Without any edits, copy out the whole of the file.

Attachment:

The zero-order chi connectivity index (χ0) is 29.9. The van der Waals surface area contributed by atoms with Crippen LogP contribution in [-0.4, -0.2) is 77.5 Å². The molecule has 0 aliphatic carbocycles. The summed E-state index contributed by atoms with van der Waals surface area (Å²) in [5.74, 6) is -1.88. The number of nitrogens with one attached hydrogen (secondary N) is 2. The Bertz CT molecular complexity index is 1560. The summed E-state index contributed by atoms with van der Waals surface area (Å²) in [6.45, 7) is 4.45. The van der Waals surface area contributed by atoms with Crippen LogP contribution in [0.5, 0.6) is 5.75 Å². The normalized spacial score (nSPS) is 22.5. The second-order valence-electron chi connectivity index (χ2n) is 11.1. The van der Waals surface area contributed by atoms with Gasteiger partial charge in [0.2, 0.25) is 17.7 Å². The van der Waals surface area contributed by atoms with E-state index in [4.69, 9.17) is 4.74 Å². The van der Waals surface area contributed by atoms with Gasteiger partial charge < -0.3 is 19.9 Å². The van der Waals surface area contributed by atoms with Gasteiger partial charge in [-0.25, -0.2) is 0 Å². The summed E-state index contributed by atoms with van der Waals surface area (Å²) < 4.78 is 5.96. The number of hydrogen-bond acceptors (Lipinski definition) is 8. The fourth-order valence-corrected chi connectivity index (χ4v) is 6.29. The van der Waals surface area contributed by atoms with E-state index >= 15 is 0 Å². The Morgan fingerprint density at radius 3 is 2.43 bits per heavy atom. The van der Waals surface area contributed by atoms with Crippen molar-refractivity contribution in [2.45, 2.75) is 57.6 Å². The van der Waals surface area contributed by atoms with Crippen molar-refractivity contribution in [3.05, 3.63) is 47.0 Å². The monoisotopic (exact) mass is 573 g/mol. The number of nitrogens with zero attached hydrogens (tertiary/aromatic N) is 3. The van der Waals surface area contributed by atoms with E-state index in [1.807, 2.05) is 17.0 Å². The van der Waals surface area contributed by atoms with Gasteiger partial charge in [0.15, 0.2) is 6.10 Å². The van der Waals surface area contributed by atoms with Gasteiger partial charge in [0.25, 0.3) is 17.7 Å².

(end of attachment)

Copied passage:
The zero-order chi connectivity index (χ0) is 29.9. The van der Waals surface area contributed by atoms with Crippen LogP contribution in [-0.4, -0.2) is 77.5 Å². The molecule has 0 aliphatic carbocycles. The summed E-state index contributed by atoms with van der Waals surface area (Å²) in [5.74, 6) is -1.88. The number of nitrogens with one attached hydrogen (secondary N) is 2. The Bertz CT molecular complexity index is 1560. The summed E-state index contributed by atoms with van der Waals surface area (Å²) in [6.45, 7) is 4.45. The van der Waals surface area contributed by atoms with Crippen LogP contribution in [0.5, 0.6) is 5.75 Å². The normalized spacial score (nSPS) is 22.5. The second-order valence-electron chi connectivity index (χ2n) is 11.1. The van der Waals surface area contributed by atoms with Gasteiger partial charge in [0.2, 0.25) is 17.7 Å². The van der Waals surface area contributed by atoms with E-state index in [4.69, 9.17) is 4.74 Å². The van der Waals surface area contributed by atoms with Gasteiger partial charge < -0.3 is 19.9 Å². The van der Waals surface area contributed by atoms with Gasteiger partial charge in [-0.25, -0.2) is 0 Å². The summed E-state index contributed by atoms with van der Waals surface area (Å²) < 4.78 is 5.96. The number of hydrogen-bond acceptors (Lipinski definition) is 8. The fourth-order valence-corrected chi connectivity index (χ4v) is 6.29. The van der Waals surface area contributed by atoms with E-state index >= 15 is 0 Å². The Morgan fingerprint density at radius 3 is 2.43 bits per heavy atom. The van der Waals surface area contributed by atoms with Crippen molar-refractivity contribution in [2.45, 2.75) is 57.6 Å². The van der Waals surface area contributed by atoms with Crippen molar-refractivity contribution in [3.05, 3.63) is 47.0 Å². The monoisotopic (exact) mass is 573 g/mol. The number of nitrogens with zero attached hydrogens (tertiary/aromatic N) is 3. The van der Waals surface area contributed by atoms with E-state index in [1.807, 2.05) is 17.0 Å². The van der Waals surface area contributed by atoms with Gasteiger partial charge in [0.15, 0.2) is 6.10 Å². The van der Waals surface area contributed by atoms with Gasteiger partial charge in [0.25, 0.3) is 17.7 Å².